Leave the pitch alone on the first call unless you genuinely think you can close straight away (or if the prospect prompts you directly).

In the same study referred to above it was found that giving more than a two-minute company overview greatly decreased the chance of a positive outcome.

That’s because going in with a pitch too early means you are unlikely to identify your prospect’s precise pain points and either confuse them with details or just leave them cold.

“Sales professionals and marketers, especially in technology start-ups, will talk in depth about features and functionality without considering what really matters to their customers.” Dustin Grosse, CMO at DocuSign

Practical solutions:

  • Instead of pitching, use questions that relate more directly to your prospect, such as, “Would it help you if your team could spend 30% less time on admin?”

  • Highlight just one tangible area you can help with and back this up with social proof.

  • Focus on building trust. Offer to send some relevant info, or simply ask, “Would it be possible to take you and your team through a demo at your office so you can see exactly how we can help?”

Sales mistake 4: Not picking up on cues

Cognitive bias you can use:

  • The halo effect

The simple fact is, it’s not always a good time to talk.

If your prospect sounds bothered, stressed or simply disinterested you can win yourself the benefit of the halo effect by simply acknowledging this.

Practical solutions:

  • Always check, “Is this a good time to talk?”

  • Be prepared to schedule another call if time is running out.

  • If you have had the chance to discover information about the prospect, follow up by sharing a related industry article. You’ve just bought yourself a good conversational opener for next time.

Sales mistake 5: Not demonstrating your expertise

Cognitive biases you can use:

  • The ambiguity effect

  • The bandwagon effect

Let’s just go back to that study one more time. The most successful sales professionals spend up to 52% more time talking about business value than their lower-performing peers. They also spend up to 39% less time talking about features and technical topics.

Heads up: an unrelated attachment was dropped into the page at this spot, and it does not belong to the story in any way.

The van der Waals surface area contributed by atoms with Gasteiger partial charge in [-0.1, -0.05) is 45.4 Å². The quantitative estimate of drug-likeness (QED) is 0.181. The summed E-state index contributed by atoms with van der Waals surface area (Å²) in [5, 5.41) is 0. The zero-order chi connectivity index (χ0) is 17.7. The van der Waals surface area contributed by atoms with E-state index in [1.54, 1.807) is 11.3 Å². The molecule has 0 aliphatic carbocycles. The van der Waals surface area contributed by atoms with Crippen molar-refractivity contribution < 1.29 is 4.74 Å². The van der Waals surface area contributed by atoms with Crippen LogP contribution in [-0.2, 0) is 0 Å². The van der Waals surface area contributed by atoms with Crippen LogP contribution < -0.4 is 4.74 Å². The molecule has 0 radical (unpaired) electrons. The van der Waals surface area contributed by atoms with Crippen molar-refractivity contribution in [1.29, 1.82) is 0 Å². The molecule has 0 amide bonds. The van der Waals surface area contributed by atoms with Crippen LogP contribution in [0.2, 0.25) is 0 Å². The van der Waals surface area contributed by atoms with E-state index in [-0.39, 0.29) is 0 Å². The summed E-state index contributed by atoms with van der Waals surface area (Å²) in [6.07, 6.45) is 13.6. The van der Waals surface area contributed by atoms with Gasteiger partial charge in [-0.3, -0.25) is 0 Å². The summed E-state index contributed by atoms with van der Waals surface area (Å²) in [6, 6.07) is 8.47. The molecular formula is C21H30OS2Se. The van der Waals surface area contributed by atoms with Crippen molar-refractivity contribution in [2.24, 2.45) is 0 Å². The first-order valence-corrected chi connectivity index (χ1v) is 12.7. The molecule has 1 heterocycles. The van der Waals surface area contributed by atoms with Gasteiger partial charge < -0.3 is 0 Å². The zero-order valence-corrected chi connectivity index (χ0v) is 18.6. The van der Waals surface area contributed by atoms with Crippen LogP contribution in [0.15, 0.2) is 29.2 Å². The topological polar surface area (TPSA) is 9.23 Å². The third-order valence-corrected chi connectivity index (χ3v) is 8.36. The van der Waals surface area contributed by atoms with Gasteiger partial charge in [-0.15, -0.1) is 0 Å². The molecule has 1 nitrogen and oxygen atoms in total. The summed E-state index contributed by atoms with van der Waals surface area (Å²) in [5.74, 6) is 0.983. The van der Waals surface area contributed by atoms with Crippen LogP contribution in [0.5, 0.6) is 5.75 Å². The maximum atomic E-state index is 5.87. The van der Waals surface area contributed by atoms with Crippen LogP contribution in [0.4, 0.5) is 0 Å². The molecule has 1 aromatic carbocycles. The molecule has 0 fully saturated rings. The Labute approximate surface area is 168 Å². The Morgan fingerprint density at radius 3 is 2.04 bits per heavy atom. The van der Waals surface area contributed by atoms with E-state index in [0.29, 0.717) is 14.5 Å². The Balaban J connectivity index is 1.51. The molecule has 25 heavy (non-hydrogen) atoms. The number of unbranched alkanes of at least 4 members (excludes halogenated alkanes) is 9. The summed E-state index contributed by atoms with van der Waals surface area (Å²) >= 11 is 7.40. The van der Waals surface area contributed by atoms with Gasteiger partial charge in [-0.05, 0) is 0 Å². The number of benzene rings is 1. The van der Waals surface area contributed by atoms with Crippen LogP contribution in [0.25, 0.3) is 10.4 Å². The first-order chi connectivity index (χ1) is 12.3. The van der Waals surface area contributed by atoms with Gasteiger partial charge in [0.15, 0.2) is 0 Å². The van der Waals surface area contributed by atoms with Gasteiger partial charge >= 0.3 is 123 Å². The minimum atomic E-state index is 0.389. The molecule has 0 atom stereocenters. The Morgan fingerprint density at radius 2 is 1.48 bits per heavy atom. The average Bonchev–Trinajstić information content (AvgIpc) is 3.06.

In effect, the most successful sales professionals are acting as consultants rather than salespeople.

They have gained an understanding of the prospect’s needs and can demonstrate through social proof exactly how they can add value to a specific business.

They remove ambiguity by focusing on what matters to the prospect. As a result, the path to take things to the next stage is clear.

Practical solutions:

  • Always tailor the benefits you present to the needs you have identified and, at this stage, steer clear of pushing your sales message.

  • Keep your presentation focused on the added value rather than the features.

  • Keep details to a minimum and try to create a compelling story that is easier to buy into.

Dialogue starters that help you gain trust:

  • “The recent collapse of [company] has had huge effects on retail in this region. How has it affected everyone?”

  • “Did you see what X predicts for the sector this year?”

  • “Were you at the recent X event? What did you think?

Successful sales conversation starters

There is no one-size-fits template for conducting initial saleswoman or salesman conversations with prospects. However, the above guidelines will equip your sales team with a solid foundation to get started on the right foot and should be incorporated into your basic sales training.

Whether you are cold calling or having a face-to-face conversation, at its heart your starter is about:

  • Developing trust and building rapport

  • Listening and responding, rather than pitching

  • Being prepared

Remember to take advantage of those cognitive biases that drive your prospect’s behavior and leave the hard sell for later in the sales process. Your conversion rates will thank you for it later!